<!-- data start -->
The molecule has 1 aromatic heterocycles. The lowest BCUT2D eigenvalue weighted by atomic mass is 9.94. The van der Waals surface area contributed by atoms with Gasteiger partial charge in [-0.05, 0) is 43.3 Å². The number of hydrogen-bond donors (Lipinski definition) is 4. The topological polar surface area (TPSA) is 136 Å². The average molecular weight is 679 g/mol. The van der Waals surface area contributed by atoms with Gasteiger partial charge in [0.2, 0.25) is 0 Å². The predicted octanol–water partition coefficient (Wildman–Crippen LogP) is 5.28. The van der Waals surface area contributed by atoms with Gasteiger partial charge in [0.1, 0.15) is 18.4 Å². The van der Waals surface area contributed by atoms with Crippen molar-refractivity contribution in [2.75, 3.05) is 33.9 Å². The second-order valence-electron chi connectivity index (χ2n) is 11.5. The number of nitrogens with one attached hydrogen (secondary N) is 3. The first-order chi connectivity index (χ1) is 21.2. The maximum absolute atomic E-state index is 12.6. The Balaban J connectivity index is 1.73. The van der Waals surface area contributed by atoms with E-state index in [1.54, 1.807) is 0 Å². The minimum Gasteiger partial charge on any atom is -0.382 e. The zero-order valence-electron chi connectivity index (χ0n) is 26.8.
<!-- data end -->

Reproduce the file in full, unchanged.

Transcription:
The molecule has 1 aromatic heterocycles. The lowest BCUT2D eigenvalue weighted by atomic mass is 9.94. The van der Waals surface area contributed by atoms with Gasteiger partial charge in [-0.05, 0) is 43.3 Å². The number of hydrogen-bond donors (Lipinski definition) is 4. The topological polar surface area (TPSA) is 136 Å². The average molecular weight is 679 g/mol. The van der Waals surface area contributed by atoms with Gasteiger partial charge in [0.2, 0.25) is 0 Å². The predicted octanol–water partition coefficient (Wildman–Crippen LogP) is 5.28. The van der Waals surface area contributed by atoms with Gasteiger partial charge in [0.1, 0.15) is 18.4 Å². The van der Waals surface area contributed by atoms with Crippen molar-refractivity contribution in [2.75, 3.05) is 33.9 Å². The second-order valence-electron chi connectivity index (χ2n) is 11.5. The number of nitrogens with one attached hydrogen (secondary N) is 3. The first-order chi connectivity index (χ1) is 21.2. The maximum absolute atomic E-state index is 12.6. The Balaban J connectivity index is 1.73. The van der Waals surface area contributed by atoms with E-state index in [1.54, 1.807) is 0 Å². The minimum Gasteiger partial charge on any atom is -0.382 e. The zero-order valence-electron chi connectivity index (χ0n) is 26.8.